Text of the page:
In an argument on melting of specific materials in some subducted zones, volcanic arcs are used as a sample to explain the circumstances under which they melt. The basaltic ocean crust comprises hydrous materials like amphiboles formed by hydrothermal alteration as seawater seeped through hot, fractured, young ocean crust at the mid ocean ridge. The pressure rises as the ocean sinks deeper into the mantle. The pressure becomes bigger at the depth of around 100km beneath the surface. This ample for the hydrous minerals to undertake metamorphosis. This procedure liberates water gradually seeps upward into the overlying wedge of hot mantle. This depresses the temperature causing in partial melting of ultramafic mantle rocks to yield mafic magma Igneous rocks which did not make it to the surface before forming lie beneath active volcanic arc. These volcanic arcs maybe volcanic island arcs such as Aleutians and Marianas.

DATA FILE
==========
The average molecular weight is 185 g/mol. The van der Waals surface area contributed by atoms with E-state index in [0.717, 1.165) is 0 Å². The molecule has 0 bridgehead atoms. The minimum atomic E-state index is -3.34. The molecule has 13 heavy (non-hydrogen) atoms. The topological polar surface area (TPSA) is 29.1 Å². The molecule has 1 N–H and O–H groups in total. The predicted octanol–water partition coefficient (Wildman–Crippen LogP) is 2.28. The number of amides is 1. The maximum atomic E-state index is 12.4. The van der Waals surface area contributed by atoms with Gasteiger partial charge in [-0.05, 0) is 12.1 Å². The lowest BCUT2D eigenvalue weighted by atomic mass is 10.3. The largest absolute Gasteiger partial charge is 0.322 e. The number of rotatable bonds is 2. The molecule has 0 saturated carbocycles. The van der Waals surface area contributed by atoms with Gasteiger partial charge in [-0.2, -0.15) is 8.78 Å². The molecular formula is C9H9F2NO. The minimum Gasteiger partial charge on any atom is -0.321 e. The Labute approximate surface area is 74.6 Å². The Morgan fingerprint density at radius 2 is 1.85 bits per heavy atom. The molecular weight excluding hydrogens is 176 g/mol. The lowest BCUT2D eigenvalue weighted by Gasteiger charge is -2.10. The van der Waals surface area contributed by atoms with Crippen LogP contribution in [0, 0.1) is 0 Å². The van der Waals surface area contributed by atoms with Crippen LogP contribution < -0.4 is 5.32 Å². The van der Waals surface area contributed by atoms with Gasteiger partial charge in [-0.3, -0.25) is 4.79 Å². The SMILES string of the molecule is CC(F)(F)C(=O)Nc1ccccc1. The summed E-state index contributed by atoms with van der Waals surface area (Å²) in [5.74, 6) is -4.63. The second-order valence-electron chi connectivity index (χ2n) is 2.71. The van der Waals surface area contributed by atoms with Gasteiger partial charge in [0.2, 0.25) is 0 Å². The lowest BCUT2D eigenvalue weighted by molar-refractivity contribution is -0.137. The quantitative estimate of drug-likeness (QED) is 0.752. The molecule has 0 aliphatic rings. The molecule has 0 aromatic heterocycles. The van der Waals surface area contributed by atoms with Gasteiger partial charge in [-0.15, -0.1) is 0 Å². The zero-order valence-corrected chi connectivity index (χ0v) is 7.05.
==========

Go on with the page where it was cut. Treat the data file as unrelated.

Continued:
Benioff zones are an additional evidence used in the argument. Motions on thrust faults produce earthquakes in and around ocean trenches indicating converging plates. The earthquakes are deeper the further they are from the trench. These earthquakes of Wadati-Benioff Zone happen close to the surface of the descending slab. These earthquakes occur to the pits of nearly 670km at some subduction zones. It should be noted that volcanic arc lies where the Wadati-Benioff Zone earthquakes are about 100km below the surface but Benioff zone earthquakes go past this down to 60km therefore the plate has not melted away.

5. Another slab component: